An important Fig. of merit for the MOS transistor is the unit gain frequency that is defined as the frequency in which the short circuit current gain becomes unit. This definition is based in the common source configuration, as shown in Fig. 16.

The current *I*_{o} in the short circuit is given by:

The approximation is due to the fact that *C*_{gd} is very small and can be neglected. Also, from the circuit, *V*_{gs} can be expressed as:

Therefore, from expressions (29) and (30):

Since the magnitude of *s=jω*), then:

Therefore, the unit gain frequency is:

As can be observed, the unit gain frequency is directly proportional to *g*_{m} and inversely proportional to the internal capacitances. Therefore, in terms of frequency response the transistor should have large *g*_{m} and small capacitances.

## 4. RF CMOS noise model

The two most important types of noise in MOS devices are the *1/f* noise and the thermal noise.

### 4.1. Thermal noise

The main source of thermal noise in a MOS transistor is due to the resistive channel in the active region, and has a value of:

where *k* is the Boltzmann’s constant (about *1.38 x 10*^{-23} *J/K*), *T* is the absolute temperature in kelvins and *γ* is a constant that is approximately *2/3* for long channel transistors and increase to the range *1-2* for short channel devices.

The other source of thermal noise is the gate. Fluctuation in the channel potential couples capacitively into the gate terminal, which in turn translates into a noise gate current. Noise gate current can also be produced by the resistive material of the gate. This total noise gate can be ignored at low frequencies but becomes significant at high frequencies as it is the case of RF circuits. It has been shown the gate noise may be expressed as:

where *δ* is approximately *4/3* for long channel transistors and increase to the range *2-4* for short channel devices, and *g*_{g} is given by:

Mostly of the time, instead of using a current source at the gate, it is more convenient to consider an equivalent voltage source. The equivalent voltage source of expressions (31) and(32) is given by:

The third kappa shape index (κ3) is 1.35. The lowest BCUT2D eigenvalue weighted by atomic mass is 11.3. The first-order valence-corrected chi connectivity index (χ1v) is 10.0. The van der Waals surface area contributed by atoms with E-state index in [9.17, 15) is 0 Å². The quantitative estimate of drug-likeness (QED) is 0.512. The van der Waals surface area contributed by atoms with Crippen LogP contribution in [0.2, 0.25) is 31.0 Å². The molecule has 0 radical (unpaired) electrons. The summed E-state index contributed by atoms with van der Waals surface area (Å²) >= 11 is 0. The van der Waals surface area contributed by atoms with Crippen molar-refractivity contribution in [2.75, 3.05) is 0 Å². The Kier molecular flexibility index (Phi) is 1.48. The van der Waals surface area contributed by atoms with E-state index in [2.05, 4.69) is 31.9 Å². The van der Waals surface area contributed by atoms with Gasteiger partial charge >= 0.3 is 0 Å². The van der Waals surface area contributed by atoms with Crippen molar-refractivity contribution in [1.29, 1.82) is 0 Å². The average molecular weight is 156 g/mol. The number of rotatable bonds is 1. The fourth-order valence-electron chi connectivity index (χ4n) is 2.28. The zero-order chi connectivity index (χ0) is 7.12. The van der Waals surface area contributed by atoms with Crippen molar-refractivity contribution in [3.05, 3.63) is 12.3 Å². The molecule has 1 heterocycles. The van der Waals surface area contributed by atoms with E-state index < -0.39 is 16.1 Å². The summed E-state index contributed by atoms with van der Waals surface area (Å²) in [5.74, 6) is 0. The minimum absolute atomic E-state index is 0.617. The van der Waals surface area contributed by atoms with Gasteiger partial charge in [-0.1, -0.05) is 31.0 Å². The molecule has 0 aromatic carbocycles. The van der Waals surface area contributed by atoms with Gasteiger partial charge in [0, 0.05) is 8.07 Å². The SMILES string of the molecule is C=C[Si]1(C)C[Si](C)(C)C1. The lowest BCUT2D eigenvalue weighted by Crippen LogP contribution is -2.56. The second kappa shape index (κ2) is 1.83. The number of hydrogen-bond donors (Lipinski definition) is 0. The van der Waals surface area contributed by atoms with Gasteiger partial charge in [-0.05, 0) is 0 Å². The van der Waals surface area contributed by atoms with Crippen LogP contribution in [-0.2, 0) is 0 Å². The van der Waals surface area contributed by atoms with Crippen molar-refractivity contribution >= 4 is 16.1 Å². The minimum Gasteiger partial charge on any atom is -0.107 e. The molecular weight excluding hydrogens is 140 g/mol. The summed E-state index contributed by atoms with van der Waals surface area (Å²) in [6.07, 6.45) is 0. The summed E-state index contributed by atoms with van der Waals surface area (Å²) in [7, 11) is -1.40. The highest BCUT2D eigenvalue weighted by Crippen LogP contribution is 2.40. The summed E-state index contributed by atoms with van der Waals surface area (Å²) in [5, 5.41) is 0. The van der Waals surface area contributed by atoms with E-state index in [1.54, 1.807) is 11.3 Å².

where *r*_{g} is given by:

### 4.2. *1/f* noise

The *1/f* noise, also known as flicker noise or pink noise, arises mainly due to the surface imperfections that can trap and release charges. Since MOS devices are naturally surface devices, they produce much more *1/f* than bipolar devices (which are bulk devices). This noise is also generated by defects and impurities that randomly trap and release charges. The trapping times are statistically distributed in such a way that lead to a *1/f* noise spectrum.

The *1/f* noise can be modeled by a voltage source in series with the gate, of value:

For *p*MOS devices, *β* is typically about *10*^{-28}*C*^{2}*/m*^{2}, but it can be up to 50 times larger for *n*MOS devices.

As can be observed from expression (53), the *1/f* noise is smaller for larger devices. This occurs because the large capacitance smoothes the fluctuation in the channel charge. Therefore, in order to achieve good *1/f* performance, larger devices should be used.

The *1/f* can also be modeled as a current source at the drain whose value is:

where *A* is the area of the gate.

### 4.3. Noise model

The noise model of an *n*MOS transistor is presented in Fig. 17, where the transistor is considered noiseless. The decision of placing the noise sources as a voltage source at the gate, or as a current source at the drain is just a matter of convenience according to the circuit under analysis. As an example, the values of Fig. 17 could be:

## 5. Conclusions

The proper understanding of physical operation to modeling of CMOS transistors is essential to the analysis and design of RFID circuits. Among its advantages, the CMOS transistors demands lower power consumption than other transistors.

Noise analysis of CMOS transistors is also fundamental to analysis and design of any circuit, including RFID.